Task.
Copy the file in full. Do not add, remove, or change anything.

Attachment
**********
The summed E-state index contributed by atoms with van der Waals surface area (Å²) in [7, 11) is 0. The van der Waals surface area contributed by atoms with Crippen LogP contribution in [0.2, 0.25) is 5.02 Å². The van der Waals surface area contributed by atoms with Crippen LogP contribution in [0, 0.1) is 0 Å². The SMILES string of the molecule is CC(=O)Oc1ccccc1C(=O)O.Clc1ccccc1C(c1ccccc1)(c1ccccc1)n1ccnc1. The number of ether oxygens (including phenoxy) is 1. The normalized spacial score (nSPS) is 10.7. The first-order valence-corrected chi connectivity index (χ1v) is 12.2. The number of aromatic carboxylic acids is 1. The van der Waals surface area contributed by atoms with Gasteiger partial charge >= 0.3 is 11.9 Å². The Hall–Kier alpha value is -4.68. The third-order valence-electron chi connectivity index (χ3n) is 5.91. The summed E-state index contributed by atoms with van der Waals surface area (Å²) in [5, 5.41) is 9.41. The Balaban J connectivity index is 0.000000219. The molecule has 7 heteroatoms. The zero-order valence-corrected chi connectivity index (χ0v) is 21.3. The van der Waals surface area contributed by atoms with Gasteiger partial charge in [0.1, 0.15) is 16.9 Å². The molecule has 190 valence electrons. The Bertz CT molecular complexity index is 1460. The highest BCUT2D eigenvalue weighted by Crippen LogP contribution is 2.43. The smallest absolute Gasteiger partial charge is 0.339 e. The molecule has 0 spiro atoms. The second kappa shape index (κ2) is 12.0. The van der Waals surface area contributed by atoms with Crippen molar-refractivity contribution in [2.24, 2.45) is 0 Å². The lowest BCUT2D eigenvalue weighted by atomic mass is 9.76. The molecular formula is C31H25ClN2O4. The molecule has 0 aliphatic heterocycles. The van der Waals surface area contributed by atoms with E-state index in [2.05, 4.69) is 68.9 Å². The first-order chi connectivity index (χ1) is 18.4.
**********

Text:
The summed E-state index contributed by atoms with van der Waals surface area (Å²) in [7, 11) is 0. The van der Waals surface area contributed by atoms with Crippen LogP contribution in [0.2, 0.25) is 5.02 Å². The van der Waals surface area contributed by atoms with Crippen LogP contribution in [0, 0.1) is 0 Å². The SMILES string of the molecule is CC(=O)Oc1ccccc1C(=O)O.Clc1ccccc1C(c1ccccc1)(c1ccccc1)n1ccnc1. The number of ether oxygens (including phenoxy) is 1. The normalized spacial score (nSPS) is 10.7. The first-order valence-corrected chi connectivity index (χ1v) is 12.2. The number of aromatic carboxylic acids is 1. The van der Waals surface area contributed by atoms with Gasteiger partial charge >= 0.3 is 11.9 Å². The Hall–Kier alpha value is -4.68. The third-order valence-electron chi connectivity index (χ3n) is 5.91. The summed E-state index contributed by atoms with van der Waals surface area (Å²) in [5, 5.41) is 9.41. The Balaban J connectivity index is 0.000000219. The molecule has 7 heteroatoms. The zero-order valence-corrected chi connectivity index (χ0v) is 21.3. The van der Waals surface area contributed by atoms with Gasteiger partial charge in [0.1, 0.15) is 16.9 Å². The molecule has 190 valence electrons. The Bertz CT molecular complexity index is 1460. The highest BCUT2D eigenvalue weighted by Crippen LogP contribution is 2.43. The smallest absolute Gasteiger partial charge is 0.339 e. The molecule has 0 spiro atoms. The second kappa shape index (κ2) is 12.0. The van der Waals surface area contributed by atoms with Crippen molar-refractivity contribution in [2.24, 2.45) is 0 Å². The lowest BCUT2D eigenvalue weighted by atomic mass is 9.76. The molecular formula is C31H25ClN2O4. The molecule has 0 aliphatic heterocycles. The van der Waals surface area contributed by atoms with E-state index in [2.05, 4.69) is 68.9 Å². The first-order chi connectivity index (χ1) is 18.4.